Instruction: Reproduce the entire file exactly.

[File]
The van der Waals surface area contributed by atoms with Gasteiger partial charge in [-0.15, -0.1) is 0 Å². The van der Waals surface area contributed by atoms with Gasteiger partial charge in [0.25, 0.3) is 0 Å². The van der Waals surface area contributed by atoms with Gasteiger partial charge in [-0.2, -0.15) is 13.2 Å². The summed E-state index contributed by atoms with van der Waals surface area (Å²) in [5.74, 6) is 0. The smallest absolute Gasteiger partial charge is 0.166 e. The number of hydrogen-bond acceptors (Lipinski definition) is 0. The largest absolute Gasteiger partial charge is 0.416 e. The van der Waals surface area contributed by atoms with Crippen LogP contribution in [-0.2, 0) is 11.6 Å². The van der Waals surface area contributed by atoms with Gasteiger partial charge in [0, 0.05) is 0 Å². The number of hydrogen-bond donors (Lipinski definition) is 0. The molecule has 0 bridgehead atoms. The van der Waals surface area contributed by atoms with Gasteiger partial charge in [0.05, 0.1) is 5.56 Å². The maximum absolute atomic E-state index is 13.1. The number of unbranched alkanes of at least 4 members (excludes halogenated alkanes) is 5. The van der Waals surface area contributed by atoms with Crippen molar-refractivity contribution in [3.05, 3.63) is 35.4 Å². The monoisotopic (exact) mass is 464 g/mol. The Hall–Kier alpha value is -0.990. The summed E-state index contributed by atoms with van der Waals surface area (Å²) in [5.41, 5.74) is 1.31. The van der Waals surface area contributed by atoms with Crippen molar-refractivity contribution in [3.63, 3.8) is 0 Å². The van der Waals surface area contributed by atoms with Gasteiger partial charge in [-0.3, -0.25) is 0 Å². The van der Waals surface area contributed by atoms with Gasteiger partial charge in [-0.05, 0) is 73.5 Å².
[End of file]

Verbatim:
The van der Waals surface area contributed by atoms with Gasteiger partial charge in [-0.15, -0.1) is 0 Å². The van der Waals surface area contributed by atoms with Gasteiger partial charge in [0.25, 0.3) is 0 Å². The van der Waals surface area contributed by atoms with Gasteiger partial charge in [-0.2, -0.15) is 13.2 Å². The summed E-state index contributed by atoms with van der Waals surface area (Å²) in [5.74, 6) is 0. The smallest absolute Gasteiger partial charge is 0.166 e. The number of hydrogen-bond acceptors (Lipinski definition) is 0. The largest absolute Gasteiger partial charge is 0.416 e. The van der Waals surface area contributed by atoms with Crippen LogP contribution in [-0.2, 0) is 11.6 Å². The van der Waals surface area contributed by atoms with Gasteiger partial charge in [0, 0.05) is 0 Å². The number of hydrogen-bond donors (Lipinski definition) is 0. The molecule has 0 bridgehead atoms. The van der Waals surface area contributed by atoms with Gasteiger partial charge in [0.05, 0.1) is 5.56 Å². The maximum absolute atomic E-state index is 13.1. The number of unbranched alkanes of at least 4 members (excludes halogenated alkanes) is 5. The van der Waals surface area contributed by atoms with Crippen molar-refractivity contribution in [3.05, 3.63) is 35.4 Å². The monoisotopic (exact) mass is 464 g/mol. The Hall–Kier alpha value is -0.990. The summed E-state index contributed by atoms with van der Waals surface area (Å²) in [5.41, 5.74) is 1.31. The van der Waals surface area contributed by atoms with Crippen molar-refractivity contribution in [3.63, 3.8) is 0 Å². The van der Waals surface area contributed by atoms with Gasteiger partial charge in [-0.3, -0.25) is 0 Å². The van der Waals surface area contributed by atoms with Gasteiger partial charge in [-0.05, 0) is 73.5 Å².